Unsurprisingly given its extremely small size Portugal, is one of the most centralized countries in Western Europe, with autonomous self-governing areas in the island regions of the Azores and Madeira. A total of 308 municipalities represent the main subnational level of government. OECD figures for 2016 (the most recent data available) show Portugal to have among the group’s lowest relative levels of subnational public expenditure in several areas of education, health and security. However, these figures had improved significantly since the 2012 OECD report.

The subnational sector has long been burdened with increasing debts, and 18 municipalities received support from the Municipal Support Fund (Fundo de Apoio Municipal, FAM) during the period under review.

The current government has expressed a commitment to decentralization. It addresses this topic in its program, even identifying it as the basis of its reform of the state. On 16 February 2017, the Council of Ministers approved a law that transferred a number of very important responsibilities to local governments. Among the most important innovations was to increase the share of the public budget transferred to local governments from 14% to 19%, as stipulated in the National Program of Reforms.

OECD (2013), “OECD Regions at a Glance 2013”
OECD (2016) “OECD Regions at a Glance 2016” available at

Diário de Notícias (2017), “Fundo de Apoio Municipal paga 590 mil euros de juros às câmaras e ao Estado,” 11/7/2017. Available online at:
In Slovakia, the degree of decentralization is relatively high. However, funding for subnational governments has been precarious. While the shares of both municipalities and regional self-governments in personal income tax revenues have substantially risen since 2014, subnational governments have continued to complain about unfunded mandates. Their strong reliance on personal income tax has made their revenues highly dependent on the performance of the economy.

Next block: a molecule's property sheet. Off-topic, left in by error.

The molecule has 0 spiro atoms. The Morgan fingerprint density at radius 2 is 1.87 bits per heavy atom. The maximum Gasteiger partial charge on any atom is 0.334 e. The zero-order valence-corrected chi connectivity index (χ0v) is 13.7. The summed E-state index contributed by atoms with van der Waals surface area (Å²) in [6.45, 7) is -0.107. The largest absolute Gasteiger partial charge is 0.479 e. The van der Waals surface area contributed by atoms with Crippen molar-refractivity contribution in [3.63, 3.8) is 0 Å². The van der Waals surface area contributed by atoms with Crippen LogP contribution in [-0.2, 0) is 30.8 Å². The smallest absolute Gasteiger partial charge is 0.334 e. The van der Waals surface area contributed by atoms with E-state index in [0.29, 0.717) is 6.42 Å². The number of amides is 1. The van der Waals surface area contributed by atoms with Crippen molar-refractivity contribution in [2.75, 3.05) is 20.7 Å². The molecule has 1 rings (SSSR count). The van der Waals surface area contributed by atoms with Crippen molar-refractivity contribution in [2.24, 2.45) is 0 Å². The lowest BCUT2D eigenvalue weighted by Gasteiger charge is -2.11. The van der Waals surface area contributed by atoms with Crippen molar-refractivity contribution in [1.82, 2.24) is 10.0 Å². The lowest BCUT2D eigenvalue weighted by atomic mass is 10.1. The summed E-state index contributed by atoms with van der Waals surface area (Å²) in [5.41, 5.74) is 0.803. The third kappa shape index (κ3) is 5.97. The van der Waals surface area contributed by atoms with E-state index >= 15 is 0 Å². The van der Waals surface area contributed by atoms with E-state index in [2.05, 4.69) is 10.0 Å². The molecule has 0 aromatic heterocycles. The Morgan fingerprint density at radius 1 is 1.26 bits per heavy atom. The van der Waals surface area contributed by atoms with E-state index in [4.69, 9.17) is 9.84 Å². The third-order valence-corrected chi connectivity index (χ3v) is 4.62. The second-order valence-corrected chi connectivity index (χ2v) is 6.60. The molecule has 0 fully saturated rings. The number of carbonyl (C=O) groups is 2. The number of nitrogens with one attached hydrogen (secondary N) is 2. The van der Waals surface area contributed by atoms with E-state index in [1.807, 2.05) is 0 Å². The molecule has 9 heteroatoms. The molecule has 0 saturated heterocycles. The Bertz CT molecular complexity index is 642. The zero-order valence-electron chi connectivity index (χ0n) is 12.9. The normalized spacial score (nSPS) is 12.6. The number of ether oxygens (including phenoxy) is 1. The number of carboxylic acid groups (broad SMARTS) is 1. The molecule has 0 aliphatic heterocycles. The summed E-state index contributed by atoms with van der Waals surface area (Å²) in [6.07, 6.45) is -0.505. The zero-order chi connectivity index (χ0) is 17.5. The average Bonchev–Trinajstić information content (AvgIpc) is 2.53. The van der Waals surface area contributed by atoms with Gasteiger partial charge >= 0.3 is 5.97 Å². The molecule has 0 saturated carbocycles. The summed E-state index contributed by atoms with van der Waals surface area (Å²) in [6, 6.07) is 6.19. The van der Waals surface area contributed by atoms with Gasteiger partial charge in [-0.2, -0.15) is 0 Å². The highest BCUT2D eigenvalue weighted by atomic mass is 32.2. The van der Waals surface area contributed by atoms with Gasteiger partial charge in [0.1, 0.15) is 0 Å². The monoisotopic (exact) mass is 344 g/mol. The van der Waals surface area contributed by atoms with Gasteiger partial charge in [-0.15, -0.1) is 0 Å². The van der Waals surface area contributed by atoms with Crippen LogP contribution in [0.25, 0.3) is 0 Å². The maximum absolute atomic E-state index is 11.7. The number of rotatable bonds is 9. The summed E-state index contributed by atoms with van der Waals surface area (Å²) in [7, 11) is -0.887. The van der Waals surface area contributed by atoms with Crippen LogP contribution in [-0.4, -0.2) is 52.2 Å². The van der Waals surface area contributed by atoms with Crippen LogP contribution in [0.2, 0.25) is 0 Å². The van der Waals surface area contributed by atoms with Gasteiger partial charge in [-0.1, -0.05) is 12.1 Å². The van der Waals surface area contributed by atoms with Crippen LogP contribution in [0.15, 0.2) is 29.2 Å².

Spain has a very decentralized political and administrative structure, with 17 Autonomous Communities controlling over a third of public spending, including services such as health care and education. The system has also been occasionally associated with deficiencies in the process by which tasks are delegated to regions without adequate funding sources. The Autonomous Communities enjoy some power to raise revenue to counterbalance this insufficiency of funding, but the revenue from these taxes is very low. In the context of the deep economic crisis and austerity that have characterized Spain in recent years, public-spending cuts and reinforced central control of the regional accounts have led to criticism of the central government for deliberately shifting unfunded mandates to the regions. As a result, some regions have been incapable of adequately fulfilling their delegated tasks without help. In 2016, the central government reiterated tough budget-deficit targets for the regions, even though the EU had decided to loosen fiscal targets for the country as a whole. In addition, the period under review was deeply affected by the earlier enactment of Organic Law 2/2012 on Budgetary Stability and Financial Sustainability of Public Administrations. Under this legislation, regional governments must now approve an expenditure ceiling in keeping with a stability target and expenditure rule. The debate over the criteria through which solidarity funding for regions and territories is allocated continues to be intense, with richer regions seeking a profound revision of the general funding system. Catalonia’s bid for independence has been partly fueled by widespread social unrest related to the region’s limited fiscal capacity to support the taxes collected there. In 2012, the central government introduced a program providing inexpensive liquidity to the regions. This remained in force in 2017. The program includes the general Regional Liquidity Fund (FLA). Most regions depend on these funds in order to service their debt and spending policies, since rating agencies have downgraded their credit ratings to so-called junk status, making it very difficult to obtain alternative funding.